definitions
  • synonyms

knives

[ nahyvz ]
/ naɪvz /
|
SEE MORE SYNONYMS FOR knives ON THESAURUS.COM

noun

plural of knife.

RELATED WORDS

bayonet, dagger, blade, sword, skewer, machete, sickle, cutter, scalpel, lance, steel, shank, point, edge, cutlass, sabre, switchblade, scythe, bolo, stiletto

Nearby words

knitted, knitter, knitting, knitting needle, knitwear, knives, knob, knob latch, knob lock, knobble, knobbler

Definition for knives (2 of 2)

knife

[ nahyf ]
/ naɪf /

noun, plural knives [nahyvz] /naɪvz/.

an instrument for cutting, consisting essentially of a thin, sharp-edged, metal blade fitted with a handle.
a knifelike weapon; dagger or short sword.
any blade for cutting, as in a tool or machine.

verb (used with object), knifed, knif·ing.

to apply a knife to; cut, stab, etc., with a knife.
to attempt to defeat or undermine in a secret or underhanded way.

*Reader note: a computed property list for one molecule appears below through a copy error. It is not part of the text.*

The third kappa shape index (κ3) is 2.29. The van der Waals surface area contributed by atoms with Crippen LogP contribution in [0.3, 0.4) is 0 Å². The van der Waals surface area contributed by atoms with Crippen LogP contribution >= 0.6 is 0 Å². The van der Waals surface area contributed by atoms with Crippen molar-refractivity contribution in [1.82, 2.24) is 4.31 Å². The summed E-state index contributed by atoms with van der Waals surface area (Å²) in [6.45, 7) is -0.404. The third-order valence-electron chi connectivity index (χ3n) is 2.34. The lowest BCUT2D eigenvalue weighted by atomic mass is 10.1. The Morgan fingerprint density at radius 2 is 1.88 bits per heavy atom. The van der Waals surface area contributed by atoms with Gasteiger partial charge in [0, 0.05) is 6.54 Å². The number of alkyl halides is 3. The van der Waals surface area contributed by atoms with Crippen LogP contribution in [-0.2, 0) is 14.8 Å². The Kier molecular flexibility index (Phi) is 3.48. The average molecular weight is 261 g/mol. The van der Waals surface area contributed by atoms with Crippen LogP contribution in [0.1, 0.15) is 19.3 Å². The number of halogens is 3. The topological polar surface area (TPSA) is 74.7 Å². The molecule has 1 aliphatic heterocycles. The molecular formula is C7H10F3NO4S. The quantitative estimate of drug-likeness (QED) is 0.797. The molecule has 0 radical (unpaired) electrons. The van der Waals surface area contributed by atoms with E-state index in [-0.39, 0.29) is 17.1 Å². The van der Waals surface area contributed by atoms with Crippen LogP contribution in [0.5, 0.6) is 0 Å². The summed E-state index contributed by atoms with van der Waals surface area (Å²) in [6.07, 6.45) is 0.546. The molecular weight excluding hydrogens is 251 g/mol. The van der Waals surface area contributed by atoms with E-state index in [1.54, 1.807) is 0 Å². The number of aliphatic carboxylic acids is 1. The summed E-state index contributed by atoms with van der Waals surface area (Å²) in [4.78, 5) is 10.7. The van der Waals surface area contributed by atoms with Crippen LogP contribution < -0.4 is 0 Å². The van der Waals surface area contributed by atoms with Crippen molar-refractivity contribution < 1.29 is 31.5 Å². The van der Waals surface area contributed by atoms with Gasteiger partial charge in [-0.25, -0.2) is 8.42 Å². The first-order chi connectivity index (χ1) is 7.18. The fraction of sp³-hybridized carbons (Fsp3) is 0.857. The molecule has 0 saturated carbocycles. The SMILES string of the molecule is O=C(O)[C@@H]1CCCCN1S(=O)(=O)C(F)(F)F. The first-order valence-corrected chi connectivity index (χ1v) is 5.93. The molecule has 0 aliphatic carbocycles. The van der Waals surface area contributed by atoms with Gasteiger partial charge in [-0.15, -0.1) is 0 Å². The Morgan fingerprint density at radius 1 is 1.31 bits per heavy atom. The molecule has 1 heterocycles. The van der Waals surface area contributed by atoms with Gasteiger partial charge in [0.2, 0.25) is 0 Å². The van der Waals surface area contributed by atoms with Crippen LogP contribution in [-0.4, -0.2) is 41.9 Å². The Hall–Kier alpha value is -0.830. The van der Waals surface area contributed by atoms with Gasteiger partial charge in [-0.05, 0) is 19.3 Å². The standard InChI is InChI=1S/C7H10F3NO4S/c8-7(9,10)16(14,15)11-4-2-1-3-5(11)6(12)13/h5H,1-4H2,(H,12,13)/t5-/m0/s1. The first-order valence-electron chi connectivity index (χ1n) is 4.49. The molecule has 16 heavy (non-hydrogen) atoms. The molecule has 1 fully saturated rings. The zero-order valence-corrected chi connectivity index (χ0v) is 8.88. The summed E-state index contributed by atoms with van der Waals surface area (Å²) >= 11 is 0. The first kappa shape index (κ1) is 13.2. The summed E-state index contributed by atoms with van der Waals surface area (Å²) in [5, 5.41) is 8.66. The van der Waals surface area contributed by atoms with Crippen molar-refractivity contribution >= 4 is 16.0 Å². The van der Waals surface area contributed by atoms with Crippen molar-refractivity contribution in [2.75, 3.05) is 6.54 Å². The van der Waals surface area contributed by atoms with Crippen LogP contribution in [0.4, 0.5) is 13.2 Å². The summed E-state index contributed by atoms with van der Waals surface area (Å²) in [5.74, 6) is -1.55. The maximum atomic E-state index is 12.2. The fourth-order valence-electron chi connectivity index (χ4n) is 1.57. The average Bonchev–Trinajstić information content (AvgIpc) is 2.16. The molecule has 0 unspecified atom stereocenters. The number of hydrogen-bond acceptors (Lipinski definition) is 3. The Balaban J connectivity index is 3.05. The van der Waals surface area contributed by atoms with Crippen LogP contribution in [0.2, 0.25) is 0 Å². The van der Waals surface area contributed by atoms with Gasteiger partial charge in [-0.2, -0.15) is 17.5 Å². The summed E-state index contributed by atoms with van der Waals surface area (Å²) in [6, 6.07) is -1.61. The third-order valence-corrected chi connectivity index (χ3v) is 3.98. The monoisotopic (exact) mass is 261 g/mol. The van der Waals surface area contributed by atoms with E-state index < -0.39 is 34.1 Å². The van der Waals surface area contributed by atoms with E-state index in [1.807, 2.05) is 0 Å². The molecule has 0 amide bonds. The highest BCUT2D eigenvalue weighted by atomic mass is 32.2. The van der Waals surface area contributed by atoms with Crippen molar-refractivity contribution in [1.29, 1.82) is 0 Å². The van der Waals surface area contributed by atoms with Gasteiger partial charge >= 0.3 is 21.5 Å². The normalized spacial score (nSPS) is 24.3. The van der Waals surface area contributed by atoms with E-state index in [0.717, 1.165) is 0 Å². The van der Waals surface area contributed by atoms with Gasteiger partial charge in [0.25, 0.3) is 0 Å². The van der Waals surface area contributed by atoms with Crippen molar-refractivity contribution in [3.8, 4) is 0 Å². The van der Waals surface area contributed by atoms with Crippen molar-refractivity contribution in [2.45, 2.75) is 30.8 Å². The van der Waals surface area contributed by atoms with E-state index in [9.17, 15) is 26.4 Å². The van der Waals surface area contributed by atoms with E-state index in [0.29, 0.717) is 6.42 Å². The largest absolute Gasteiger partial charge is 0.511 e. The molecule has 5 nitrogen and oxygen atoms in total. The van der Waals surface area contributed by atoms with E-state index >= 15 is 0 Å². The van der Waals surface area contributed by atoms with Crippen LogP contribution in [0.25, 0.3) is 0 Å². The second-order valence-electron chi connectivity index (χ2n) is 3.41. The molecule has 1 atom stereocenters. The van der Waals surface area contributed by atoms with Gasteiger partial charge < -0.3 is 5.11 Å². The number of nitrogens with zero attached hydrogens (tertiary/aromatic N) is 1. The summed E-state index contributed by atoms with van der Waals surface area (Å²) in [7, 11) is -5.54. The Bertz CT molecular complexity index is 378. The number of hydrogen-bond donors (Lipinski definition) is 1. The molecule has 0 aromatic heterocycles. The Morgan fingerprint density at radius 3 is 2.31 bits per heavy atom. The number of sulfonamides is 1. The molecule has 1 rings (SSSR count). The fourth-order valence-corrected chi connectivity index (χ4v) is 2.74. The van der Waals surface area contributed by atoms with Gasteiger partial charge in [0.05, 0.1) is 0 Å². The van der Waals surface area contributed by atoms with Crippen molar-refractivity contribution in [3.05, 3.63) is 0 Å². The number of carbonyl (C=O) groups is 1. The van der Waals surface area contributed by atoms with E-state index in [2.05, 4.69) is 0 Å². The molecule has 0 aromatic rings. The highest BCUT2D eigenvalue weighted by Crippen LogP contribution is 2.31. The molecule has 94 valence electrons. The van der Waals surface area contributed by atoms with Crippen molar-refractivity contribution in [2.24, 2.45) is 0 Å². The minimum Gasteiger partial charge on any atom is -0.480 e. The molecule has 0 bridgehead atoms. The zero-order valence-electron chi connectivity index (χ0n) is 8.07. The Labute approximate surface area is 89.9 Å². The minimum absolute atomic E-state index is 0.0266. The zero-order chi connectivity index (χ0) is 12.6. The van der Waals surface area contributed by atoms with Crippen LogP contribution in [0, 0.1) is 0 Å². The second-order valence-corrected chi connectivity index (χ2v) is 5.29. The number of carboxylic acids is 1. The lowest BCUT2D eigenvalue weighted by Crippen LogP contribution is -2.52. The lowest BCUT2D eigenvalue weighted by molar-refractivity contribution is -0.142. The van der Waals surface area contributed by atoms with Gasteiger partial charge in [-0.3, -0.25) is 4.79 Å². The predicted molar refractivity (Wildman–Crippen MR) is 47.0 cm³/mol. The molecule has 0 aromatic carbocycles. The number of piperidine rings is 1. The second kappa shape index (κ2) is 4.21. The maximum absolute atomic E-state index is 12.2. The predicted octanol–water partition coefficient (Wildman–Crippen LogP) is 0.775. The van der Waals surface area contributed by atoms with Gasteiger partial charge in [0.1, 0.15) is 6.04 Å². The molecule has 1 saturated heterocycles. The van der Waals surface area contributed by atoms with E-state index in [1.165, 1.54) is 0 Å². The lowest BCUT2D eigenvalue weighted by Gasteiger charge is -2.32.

verb (used without object), knifed, knif·ing.

to move or cleave through something with or as if with a knife: The ship knifed through the heavy seas.

Origin of knife

before 1100; Middle English knif, Old English cnīf; cognate with Dutch knijf, German Kneif, Old Norse knīfr
Related formsknife·like, adjectiveknif·er, noun
Dictionary.com Unabridged Based on the Random House Unabridged Dictionary, © Random House, Inc. 2019

Examples from the Web for knives

British Dictionary definitions for knives (1 of 2)

knives

/ (naɪvz) /

noun

the plural of knife

British Dictionary definitions for knives (2 of 2)

knife

/ (naɪf) /

noun plural knives (naɪvz)

verb (tr)

to cut, stab, or kill with a knife
to betray, injure, or depose in an underhand way
Derived Formsknifelike, adjectiveknifer, noun

Word Origin for knife

Old English cnīf; related to Old Norse knīfr, Middle Low German knīf
Collins English Dictionary - Complete & Unabridged 2012 Digital Edition © William Collins Sons & Co. Ltd. 1979, 1986 © HarperCollins Publishers 1998, 2000, 2003, 2005, 2006, 2007, 2009, 2012

Idioms and Phrases with knives

knife


see at gunpoint (knifepoint); under the knife; you could cut it with a knife.

The American Heritage® Idioms Dictionary Copyright © 2002, 2001, 1995 by Houghton Mifflin Harcourt Publishing Company. Published by Houghton Mifflin Harcourt Publishing Company.